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Documentary Filmmakers Worry About Being Squeezed Out Of PBS Prime Time

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Documentary Filmmakers Worry About Being Squeezed Out Of PBS Prime Time

Television

Documentary Filmmakers Worry About Being Squeezed Out Of PBS Prime Time

Documentary Filmmakers Worry About Being Squeezed Out Of PBS Prime Time

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  • <iframe src="https://www.npr.org/player/embed/393284659/393284660" width="100%" height="290" frameborder="0" scrolling="no" title="NPR embedded audio player">
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The popularity of Carson and company on the hit show Downton Abbey is tough for PBS documentary films to compete with. Some major markets — including New York — are considering moving those docs out of prime time. WGBH/PBS hide caption

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WGBH/PBS

The popularity of Carson and company on the hit show Downton Abbey is tough for PBS documentary films to compete with. Some major markets — including New York — are considering moving those docs out of prime time.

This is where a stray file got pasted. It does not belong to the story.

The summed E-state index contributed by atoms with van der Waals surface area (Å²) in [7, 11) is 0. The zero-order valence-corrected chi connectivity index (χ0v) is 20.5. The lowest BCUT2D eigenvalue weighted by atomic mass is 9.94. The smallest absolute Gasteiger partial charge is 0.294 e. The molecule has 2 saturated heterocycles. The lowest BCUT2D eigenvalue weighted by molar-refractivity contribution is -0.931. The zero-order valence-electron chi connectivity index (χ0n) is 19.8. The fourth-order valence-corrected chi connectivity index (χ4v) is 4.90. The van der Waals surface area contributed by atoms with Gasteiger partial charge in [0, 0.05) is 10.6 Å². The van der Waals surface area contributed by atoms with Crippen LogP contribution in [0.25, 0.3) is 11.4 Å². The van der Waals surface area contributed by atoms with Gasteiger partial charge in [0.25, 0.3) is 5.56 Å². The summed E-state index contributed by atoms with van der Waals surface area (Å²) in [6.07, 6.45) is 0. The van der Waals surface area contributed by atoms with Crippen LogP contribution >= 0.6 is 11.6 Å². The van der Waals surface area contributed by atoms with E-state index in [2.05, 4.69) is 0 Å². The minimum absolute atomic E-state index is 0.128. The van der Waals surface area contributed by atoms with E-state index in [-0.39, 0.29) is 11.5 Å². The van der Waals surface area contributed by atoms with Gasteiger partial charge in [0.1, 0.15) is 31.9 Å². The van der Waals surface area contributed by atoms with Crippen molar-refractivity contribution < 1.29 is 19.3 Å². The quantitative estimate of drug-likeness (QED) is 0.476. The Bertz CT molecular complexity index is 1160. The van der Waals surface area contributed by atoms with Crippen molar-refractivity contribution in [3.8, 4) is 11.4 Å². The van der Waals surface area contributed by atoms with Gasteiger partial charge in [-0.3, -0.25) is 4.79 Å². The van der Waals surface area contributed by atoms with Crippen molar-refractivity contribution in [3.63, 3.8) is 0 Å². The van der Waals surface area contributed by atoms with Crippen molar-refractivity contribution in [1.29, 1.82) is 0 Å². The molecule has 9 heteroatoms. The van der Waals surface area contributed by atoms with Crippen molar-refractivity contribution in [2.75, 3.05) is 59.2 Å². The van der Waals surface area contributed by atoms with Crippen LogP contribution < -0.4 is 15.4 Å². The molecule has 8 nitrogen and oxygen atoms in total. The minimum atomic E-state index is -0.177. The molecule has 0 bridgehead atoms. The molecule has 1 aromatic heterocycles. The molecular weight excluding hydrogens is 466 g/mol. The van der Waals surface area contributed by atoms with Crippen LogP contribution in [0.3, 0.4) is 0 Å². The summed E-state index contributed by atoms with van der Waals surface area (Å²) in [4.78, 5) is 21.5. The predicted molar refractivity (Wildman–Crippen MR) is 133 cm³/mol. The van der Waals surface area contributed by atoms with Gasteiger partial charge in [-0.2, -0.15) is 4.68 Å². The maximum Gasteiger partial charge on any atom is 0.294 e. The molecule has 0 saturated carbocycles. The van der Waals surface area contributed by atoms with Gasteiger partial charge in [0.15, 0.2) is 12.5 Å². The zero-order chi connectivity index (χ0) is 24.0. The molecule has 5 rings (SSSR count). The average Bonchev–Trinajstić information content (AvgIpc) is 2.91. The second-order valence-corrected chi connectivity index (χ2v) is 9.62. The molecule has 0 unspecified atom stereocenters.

WGBH/PBS

As PBS enjoys the success of shows like Downton Abbey and Antiques Roadshow, documentary filmmakers feel they're being marginalized.

Two signature documentary shows on PBS — POV and Independent Lens — air rigorous, in-depth reports about difficult issues often set in minority communities. They also enjoy a prime time slot on many stations, including New York City's WNET, one of the largest PBS member stations in the country.

Now that may change — and documentary filmmakers are speaking out. They say PBS puts too much emphasis on what's popular to the exclusion of mission-driven programs. PBS maintains that all of its shows are important, but an executive admits it hasn't done the best job of promoting documentaries.

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